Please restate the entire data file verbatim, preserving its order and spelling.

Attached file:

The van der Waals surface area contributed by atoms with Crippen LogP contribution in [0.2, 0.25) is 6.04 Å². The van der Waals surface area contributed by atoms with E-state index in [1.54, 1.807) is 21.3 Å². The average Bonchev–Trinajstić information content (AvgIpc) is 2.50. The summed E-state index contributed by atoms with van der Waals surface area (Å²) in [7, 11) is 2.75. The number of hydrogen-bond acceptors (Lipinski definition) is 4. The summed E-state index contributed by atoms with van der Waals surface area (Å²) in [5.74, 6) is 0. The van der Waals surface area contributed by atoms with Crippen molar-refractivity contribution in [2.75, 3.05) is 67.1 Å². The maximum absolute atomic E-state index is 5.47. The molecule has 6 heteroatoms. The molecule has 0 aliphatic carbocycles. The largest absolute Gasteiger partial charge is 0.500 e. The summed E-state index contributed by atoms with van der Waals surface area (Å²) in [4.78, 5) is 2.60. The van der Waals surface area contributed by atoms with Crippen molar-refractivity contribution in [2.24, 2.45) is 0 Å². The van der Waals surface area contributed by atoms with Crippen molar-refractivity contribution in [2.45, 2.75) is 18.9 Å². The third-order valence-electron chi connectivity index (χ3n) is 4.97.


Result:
The van der Waals surface area contributed by atoms with Crippen LogP contribution in [0.2, 0.25) is 6.04 Å². The van der Waals surface area contributed by atoms with E-state index in [1.54, 1.807) is 21.3 Å². The average Bonchev–Trinajstić information content (AvgIpc) is 2.50. The summed E-state index contributed by atoms with van der Waals surface area (Å²) in [7, 11) is 2.75. The number of hydrogen-bond acceptors (Lipinski definition) is 4. The summed E-state index contributed by atoms with van der Waals surface area (Å²) in [5.74, 6) is 0. The van der Waals surface area contributed by atoms with Crippen molar-refractivity contribution in [2.75, 3.05) is 67.1 Å². The maximum absolute atomic E-state index is 5.47. The molecule has 6 heteroatoms. The molecule has 0 aliphatic carbocycles. The largest absolute Gasteiger partial charge is 0.500 e. The summed E-state index contributed by atoms with van der Waals surface area (Å²) in [4.78, 5) is 2.60. The van der Waals surface area contributed by atoms with Crippen molar-refractivity contribution in [2.24, 2.45) is 0 Å². The van der Waals surface area contributed by atoms with Crippen molar-refractivity contribution in [2.45, 2.75) is 18.9 Å². The third-order valence-electron chi connectivity index (χ3n) is 4.97.